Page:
The Bonefish Restoration Research Project (BRRP), a major initiative sponsored by Bonefish & Tarpon Trust, has successfully induced spawning of wild bonefish and hatched the fertilized eggs into larvae. This is a first for this species, and a major step in the organization’s efforts to spawn and raise bonefish in captivity.
The project, which is based at Florida Atlantic University’s Harbor Branch Oceanographic Institute, achieved this milestone with assistance from Cape Eleuthera Institute from during field experiments earlier this month in the Bahamas. A team led by Dr. Jon Shenker of the Florida Institute of Technology and Dr. Paul Wills of FAU-HBOI successfully used reproductive hormone injections to induce final mature eggs in a female that had been captured from the wild in a pre-spawning state of development. The female was stripped spawn and the eggs fertilized by a stripped spawned male, which resulted approximately 24 hours later in live bonefish larvae.
“We now know that we can indeed get bonefish to spawn in captivity,” said Dr. Shenker. “This success will help us optimize methods to induce spawning of fish brought in from the natural habitat, and to spawn fish maintained for a long time in a controlled aquaculture facility. Our newly-hatched larvae will also enable us to start learning how to culture these very unusual leptocephalus (“slender head”) larvae.”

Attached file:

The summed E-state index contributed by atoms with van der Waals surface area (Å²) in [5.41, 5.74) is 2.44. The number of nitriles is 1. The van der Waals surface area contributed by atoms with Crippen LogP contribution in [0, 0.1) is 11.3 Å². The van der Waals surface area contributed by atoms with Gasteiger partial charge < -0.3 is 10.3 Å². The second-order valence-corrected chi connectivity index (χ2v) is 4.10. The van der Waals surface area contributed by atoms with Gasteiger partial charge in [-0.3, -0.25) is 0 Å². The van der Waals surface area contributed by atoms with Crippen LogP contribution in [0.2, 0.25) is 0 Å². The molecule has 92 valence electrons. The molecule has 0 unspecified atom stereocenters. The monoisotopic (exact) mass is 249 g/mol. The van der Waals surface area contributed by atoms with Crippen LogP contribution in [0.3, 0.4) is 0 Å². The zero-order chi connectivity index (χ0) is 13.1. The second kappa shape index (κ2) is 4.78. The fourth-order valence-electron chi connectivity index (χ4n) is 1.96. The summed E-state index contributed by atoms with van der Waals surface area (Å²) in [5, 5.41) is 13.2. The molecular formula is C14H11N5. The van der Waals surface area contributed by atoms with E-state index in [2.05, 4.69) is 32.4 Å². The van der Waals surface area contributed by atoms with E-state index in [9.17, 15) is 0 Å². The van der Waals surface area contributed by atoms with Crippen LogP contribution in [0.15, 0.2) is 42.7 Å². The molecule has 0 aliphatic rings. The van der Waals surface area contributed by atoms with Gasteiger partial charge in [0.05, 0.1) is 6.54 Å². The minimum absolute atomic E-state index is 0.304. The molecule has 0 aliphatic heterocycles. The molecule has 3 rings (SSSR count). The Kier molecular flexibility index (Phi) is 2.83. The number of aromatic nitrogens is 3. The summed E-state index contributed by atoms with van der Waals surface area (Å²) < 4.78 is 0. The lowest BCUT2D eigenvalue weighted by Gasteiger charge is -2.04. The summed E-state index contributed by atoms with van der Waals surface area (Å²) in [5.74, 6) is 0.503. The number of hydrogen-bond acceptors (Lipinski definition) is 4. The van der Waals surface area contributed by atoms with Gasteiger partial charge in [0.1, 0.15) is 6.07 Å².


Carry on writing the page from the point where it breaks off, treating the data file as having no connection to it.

“Observations of development and behavior of bonefish larvae will also indicate critical habitat and larval drift characteristics needed for refining oceanic models of larval dispersal that other Bonefish & Tarpon Trust research has developed,” added Dr. Paul Wills. “We are gaining a wealth of information about the biology of this species from this one successful spawn and future spawns will only yield more.”
Through BRRP, Bonefish & Tarpon Trust, in collaboration with the National Fish and Wildlife Foundation (NFWF) and Florida Atlantic University’s (FAU) Harbor Branch Oceanographic Institute, is seeking to pioneer the methods of spawning and rearing bonefish in captivity as a means of providing fish to replenish the Florida Keys bonefish population as part of the broader restoration strategy. The primary goals of the five-year-long program, which began in mid-2016, are to learn how to spawn bonefish in aquaculture systems, rear the resulting larvae and juvenile fish, and ultimately help target habitat restoration efforts in the Keys ecosystem.
Bonefish are integral to Florida’s travel and tourism industry. It is estimated that bonefish, tarpon and other species in the ‘flats fishery’ contribute more than $465 million to the economy in the Florida Keys.
“This is a great step forward in our research and development of methods to rear bonefish in captivity,” said BTT President Jim McDuffie. “Our team was able to produce eggs and larvae from wild bonefish that had not gone through the species’ usual spawning behaviors in the wild. Ultimately, success in this project will give us another tool in our toolbox as we work to restore the bonefish population in the Florida Keys.”
Photo 1: 19 hours post fertilization – the embryo is wrapped around a transparent yolk sac, with bubbles of oil on top of the embryo (oil for floatation and energy)
Photo 2: 25 hours post fertilization – the embryo has developed to the point that the tail is now free from the tight circle where it was initially attached.
Photo 3: 0 hours post hatching (= 26 hours post fertilization) – the backbone and bands of muscle are evident along the body; the beginning of the eye is at the left. The oil droplets have coalesced into a single large droplet of oil by the belly of the larva. The transparent structure covering almost the entire bottom of the larva is filled with transparent yolk that will fuel growth until the larva develops its eyes, gut, mouth, etc.
Photos courtesy of Dr. Jon Shenker